On Wednesday, 23 October 2013 at 17:45:50 UTC, John Joyus wrote:
On 10/22/2013 06:42 PM, David Nadlinger wrote:
LDC 0.12.0, the LLVM-based D compiler, is available for
I am a D enthusiast who reads more *about* D than actually
learning the language! ;)
I have a question about LLVM.
When it comes to performance, do all LLVM-based languages
eventually match each other in speed for any given task, no
matter it is Clang or D?
I guess having or not having a GC (or different implementations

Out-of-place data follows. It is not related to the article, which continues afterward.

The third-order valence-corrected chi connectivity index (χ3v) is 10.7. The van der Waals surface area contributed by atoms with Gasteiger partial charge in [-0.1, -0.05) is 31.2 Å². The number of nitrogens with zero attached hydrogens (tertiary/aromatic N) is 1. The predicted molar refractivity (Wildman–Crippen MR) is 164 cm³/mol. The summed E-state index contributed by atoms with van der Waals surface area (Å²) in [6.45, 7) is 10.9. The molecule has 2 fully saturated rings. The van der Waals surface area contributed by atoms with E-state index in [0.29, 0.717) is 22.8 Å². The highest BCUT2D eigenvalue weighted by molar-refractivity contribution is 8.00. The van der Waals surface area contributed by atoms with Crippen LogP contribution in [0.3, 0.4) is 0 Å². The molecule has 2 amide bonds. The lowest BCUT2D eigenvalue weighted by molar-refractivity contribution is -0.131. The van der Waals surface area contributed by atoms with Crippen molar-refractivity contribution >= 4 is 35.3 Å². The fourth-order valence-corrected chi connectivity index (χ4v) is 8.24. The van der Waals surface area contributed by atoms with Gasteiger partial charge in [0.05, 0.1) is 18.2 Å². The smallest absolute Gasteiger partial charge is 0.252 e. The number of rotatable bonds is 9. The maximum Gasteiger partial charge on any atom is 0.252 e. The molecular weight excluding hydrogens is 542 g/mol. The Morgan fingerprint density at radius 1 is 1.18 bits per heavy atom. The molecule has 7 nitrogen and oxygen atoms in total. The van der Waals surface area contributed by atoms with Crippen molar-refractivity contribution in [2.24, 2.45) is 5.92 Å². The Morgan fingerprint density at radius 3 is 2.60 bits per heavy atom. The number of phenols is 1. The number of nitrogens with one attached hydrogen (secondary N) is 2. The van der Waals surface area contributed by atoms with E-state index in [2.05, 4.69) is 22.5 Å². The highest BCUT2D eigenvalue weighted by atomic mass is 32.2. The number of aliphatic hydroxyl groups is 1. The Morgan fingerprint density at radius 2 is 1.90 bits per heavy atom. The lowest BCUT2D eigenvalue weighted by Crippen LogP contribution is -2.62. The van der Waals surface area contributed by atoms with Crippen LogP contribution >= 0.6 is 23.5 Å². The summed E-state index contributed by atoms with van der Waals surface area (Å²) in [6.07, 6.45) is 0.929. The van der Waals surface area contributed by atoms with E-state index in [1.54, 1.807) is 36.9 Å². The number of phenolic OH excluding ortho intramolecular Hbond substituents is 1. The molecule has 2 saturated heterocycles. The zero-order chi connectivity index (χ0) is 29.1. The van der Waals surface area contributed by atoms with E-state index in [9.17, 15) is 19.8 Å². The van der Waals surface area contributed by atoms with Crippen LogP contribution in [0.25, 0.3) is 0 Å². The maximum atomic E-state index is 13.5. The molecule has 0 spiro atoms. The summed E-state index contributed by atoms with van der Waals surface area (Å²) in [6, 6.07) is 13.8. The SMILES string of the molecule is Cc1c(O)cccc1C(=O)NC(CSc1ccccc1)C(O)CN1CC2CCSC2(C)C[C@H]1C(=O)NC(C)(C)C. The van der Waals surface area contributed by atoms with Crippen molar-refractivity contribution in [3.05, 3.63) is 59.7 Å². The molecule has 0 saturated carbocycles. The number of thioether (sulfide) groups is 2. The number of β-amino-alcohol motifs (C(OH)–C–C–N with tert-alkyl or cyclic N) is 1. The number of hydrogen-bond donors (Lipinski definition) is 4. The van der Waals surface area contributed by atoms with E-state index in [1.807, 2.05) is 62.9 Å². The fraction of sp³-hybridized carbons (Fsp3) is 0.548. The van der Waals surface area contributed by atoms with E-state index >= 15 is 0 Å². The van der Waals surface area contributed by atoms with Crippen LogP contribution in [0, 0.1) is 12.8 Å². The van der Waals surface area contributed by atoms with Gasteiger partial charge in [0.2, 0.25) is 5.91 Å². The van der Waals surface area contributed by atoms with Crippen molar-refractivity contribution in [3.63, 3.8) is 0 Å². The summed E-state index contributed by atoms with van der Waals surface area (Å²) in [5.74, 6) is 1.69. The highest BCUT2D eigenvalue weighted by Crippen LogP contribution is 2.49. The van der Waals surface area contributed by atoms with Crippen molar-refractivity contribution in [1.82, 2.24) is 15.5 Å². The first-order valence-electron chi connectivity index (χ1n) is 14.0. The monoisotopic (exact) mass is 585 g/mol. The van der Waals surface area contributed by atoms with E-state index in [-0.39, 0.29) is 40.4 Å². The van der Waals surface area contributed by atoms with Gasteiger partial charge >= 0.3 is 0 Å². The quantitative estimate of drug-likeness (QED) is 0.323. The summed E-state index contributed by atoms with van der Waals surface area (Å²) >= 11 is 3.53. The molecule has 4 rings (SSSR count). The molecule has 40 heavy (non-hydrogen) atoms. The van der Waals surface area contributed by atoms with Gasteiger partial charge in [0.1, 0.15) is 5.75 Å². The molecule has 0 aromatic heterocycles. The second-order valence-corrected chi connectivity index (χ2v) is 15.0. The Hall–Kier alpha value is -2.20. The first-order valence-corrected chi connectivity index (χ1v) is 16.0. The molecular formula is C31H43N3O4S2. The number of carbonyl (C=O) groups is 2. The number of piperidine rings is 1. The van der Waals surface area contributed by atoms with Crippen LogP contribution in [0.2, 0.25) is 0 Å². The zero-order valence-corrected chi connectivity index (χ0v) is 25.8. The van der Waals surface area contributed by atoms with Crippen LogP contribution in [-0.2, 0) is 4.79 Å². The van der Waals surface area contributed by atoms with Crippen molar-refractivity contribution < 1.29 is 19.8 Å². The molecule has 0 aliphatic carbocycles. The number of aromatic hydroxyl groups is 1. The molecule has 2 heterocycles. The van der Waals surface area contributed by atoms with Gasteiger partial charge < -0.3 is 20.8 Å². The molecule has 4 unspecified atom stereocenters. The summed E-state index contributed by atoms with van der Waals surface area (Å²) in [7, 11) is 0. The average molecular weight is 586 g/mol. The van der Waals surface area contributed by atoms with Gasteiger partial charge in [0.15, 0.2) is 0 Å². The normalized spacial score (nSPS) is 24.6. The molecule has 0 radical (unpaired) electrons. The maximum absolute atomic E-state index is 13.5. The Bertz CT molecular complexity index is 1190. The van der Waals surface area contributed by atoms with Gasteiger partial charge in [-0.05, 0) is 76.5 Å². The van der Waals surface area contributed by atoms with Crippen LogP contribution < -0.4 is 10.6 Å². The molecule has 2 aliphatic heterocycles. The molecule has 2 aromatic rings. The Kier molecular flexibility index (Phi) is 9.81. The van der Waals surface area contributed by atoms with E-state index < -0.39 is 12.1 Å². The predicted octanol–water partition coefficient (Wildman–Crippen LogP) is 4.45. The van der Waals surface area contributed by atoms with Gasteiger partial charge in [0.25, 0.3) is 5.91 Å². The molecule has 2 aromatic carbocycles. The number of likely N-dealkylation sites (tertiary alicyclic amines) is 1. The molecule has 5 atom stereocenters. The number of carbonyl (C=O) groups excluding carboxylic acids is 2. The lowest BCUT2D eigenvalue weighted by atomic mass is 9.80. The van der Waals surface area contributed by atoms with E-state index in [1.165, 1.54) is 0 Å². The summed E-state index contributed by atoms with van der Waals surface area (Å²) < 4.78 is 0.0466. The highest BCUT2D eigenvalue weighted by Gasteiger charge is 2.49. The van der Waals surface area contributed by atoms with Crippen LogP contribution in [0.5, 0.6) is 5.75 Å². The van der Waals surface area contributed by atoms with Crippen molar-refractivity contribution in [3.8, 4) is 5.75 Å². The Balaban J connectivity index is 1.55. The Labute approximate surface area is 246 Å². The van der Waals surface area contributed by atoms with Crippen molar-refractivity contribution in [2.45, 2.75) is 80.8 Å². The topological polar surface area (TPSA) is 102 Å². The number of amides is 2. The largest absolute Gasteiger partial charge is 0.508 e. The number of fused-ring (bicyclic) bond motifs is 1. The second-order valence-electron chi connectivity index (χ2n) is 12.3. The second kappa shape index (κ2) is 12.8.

of it in different languages) will make a difference, but if we
exclude GC, will they be generating the same exact code for any
It depends. If 2 language frontends generate the same IR then
LLVM generates the same exact code. But in general you have
different languages features therefore the IR differs, too. (C++
classes are not available in C, C++ multiple inheritance in not
available in D, D slices are not available in C++, ...)
If the generated IR is too "stupid" then even the LLVM optimizer
can't help (e.g. look at the now solved issue #119
And a functional language like Haskell is likely to generate
totally different IR.
In other words, though two different languages are based on
LLVM, can one of its binary exceed the other in speed?